Grounding elements

Good Food and Gratitude: These are the Autumn Equinox’s Pagan Origins

Good Food and Gratitude: These are the Autumn Equinox’s Pagan Origins

The temperature is dropping, the leaves are turning, and the stores are stocked with all things pumpkin spice, that can only mean one thing: autumn is here! As we transition from one season to the next, we have plenty to be grateful for—think sweater weather and hot apple cider—and another pagan holiday to gear up. Light up your fall harvest candle and get ready for a holiday filled with good friends, good food, and plenty of reasons to celebrate.

That’s right, it’s time for Mabon.

Read me: 6 Ways to Celebrate Mabon, Also Known as the Autumn Equinox

What is Mabon?

Mabon, also known as Harvest Home, the Feast of the Ingathering, and many other names, is a pagan holiday marking on the Autumn Equinox, which, this year, falls on Monday, September 23. Mabon celebrates the time of year where day and night are equal. This feel is furthered by the fact that Libra season begins on the fall equinox and is the sign of the scales, representing harmony and balance.

On the pagan Wheel of the Year, Mabon represents the second harvest, a time of feast, of celebrating the gifts and fruits (both metaphorical and literal) our labor. However, unlike the Lammas (the first harvest holiday), this isn’t a time to party all night. Mabon reminds us that while we have plenty to be joyous about, we also need to start preparing for winter’s arrival. The time is right to express your gratitude for everything that you have alongside those you love. Consider it the pagan equivalent of Thanksgiving.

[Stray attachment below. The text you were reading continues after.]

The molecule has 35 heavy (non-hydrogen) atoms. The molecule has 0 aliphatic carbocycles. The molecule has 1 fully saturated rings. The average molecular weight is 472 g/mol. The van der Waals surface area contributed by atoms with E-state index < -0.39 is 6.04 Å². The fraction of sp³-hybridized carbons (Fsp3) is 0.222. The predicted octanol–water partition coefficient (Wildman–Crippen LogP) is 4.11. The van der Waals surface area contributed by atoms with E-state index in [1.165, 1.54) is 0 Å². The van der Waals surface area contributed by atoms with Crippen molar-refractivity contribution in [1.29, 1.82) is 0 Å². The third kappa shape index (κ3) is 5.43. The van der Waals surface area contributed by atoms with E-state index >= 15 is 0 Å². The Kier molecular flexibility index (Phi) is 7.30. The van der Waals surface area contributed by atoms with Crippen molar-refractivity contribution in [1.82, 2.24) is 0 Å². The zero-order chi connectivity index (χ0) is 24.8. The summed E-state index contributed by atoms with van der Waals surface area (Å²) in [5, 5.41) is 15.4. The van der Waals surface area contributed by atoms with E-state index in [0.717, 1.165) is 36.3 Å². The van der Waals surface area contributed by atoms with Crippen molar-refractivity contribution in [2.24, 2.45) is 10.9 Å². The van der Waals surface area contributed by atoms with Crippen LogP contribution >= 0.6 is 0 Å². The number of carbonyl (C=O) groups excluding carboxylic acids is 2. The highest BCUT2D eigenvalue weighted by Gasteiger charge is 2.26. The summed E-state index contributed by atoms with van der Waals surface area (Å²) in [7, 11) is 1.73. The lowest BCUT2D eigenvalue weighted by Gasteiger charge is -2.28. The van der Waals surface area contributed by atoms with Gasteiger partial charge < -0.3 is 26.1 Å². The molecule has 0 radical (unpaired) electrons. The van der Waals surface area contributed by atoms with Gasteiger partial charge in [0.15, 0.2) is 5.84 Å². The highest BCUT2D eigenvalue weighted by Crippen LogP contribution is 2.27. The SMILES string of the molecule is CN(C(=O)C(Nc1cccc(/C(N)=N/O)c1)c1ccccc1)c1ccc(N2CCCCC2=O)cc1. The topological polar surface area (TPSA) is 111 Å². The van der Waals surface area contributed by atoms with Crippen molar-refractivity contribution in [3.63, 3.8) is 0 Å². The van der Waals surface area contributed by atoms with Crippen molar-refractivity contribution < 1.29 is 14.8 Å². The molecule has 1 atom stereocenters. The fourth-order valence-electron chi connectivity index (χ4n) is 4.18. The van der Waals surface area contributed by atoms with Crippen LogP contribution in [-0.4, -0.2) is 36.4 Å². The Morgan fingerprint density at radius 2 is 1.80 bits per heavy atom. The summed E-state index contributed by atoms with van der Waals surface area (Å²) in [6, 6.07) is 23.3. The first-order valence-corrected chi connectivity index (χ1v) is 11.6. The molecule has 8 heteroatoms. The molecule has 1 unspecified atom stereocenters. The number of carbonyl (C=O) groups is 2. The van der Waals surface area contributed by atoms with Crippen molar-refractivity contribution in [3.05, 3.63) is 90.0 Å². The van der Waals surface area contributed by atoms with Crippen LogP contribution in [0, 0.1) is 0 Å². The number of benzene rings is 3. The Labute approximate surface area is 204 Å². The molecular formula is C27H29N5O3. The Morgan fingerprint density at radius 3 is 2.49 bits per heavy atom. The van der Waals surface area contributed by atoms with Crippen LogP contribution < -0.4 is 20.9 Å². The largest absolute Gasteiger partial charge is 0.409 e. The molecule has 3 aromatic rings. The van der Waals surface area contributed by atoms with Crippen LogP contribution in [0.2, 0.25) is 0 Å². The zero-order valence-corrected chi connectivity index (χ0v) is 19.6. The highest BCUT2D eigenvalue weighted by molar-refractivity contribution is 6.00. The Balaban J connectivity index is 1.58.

History of Mabon

Throughout the pagan tradition, solstices and equinoxes garnered much importance due to their importance to agriculture, and agriculture’s importance to daily life. However, it wasn’t until the 20th century that the fall equinox became known as Mabon. The name Mabon was created by American academic and Wiccan Aidan Kelly, who, in the 1970s, coined the holiday in reference to Mabon from Welsh mythology. According to myth, Mabon was kidnapped from his mother, Modred, when he was three and was then rescued by King Arthur, and is often referred to as “the great sun.”

While the name may be new, ancient pagans have celebrated the harvest in many cultures around the world. In ancient Greek, the fall equinox celebration was called Oschophoria, which was a festival to celebrate the Dionysus, the god of the vine. So drinking wine is a totally acceptable way to celebrate the season.

Druids (witches of ancient Celtic cultures) called this celebration Mea’n Fo’mhair, which is Gaelic for “middle of harvest.” They honored the Green Man, the God of the Forest, by offering wine, cider, and herbs to the trees. Wiccans use the equinox to celebrate the goddess transition from Mother to Crone, approaching a soon-to-come rebirth. Each celebration focuses on loving the earth, transition, balance, thankfulness, and getting a little tipsy.

Mabon’s Message

As the pagan Thanksgiving, Mabon reminds us to look back on everything we have achieved and be grateful for what we have. However, since we are focusing on balance during this celebration, it’s also a great time to look at what is not working in our lives and put an end to or shift the energy around anything that’s not working for us. The best way to celebrate Mabon? Gather your friends around for a great meal, have a few drinks, and talk about what you’re grateful for. The warmth of love and friendship will get you through the cold winter that is to come.

Mabon Cheat Sheet

Here are some fast facts about Mabon:

Meanings: second harvest, equality, balance, thankfulness, transition.

Symbols: wine, gourds, pine cones, corn, apples, acorns, vines.

Foods: breads, nuts, apples, potatoes, carrots, and onions.

Color: red, orange, maroon, brown, and gold.

Crystals: lapis lazuli, yellow agates, amber, citrine, tiger’s eye.

Herbs: rosemary, sage, chamomile, rose hips, walnut leaves, saffron, dried apple.

 

 

Art by Evie Shaffer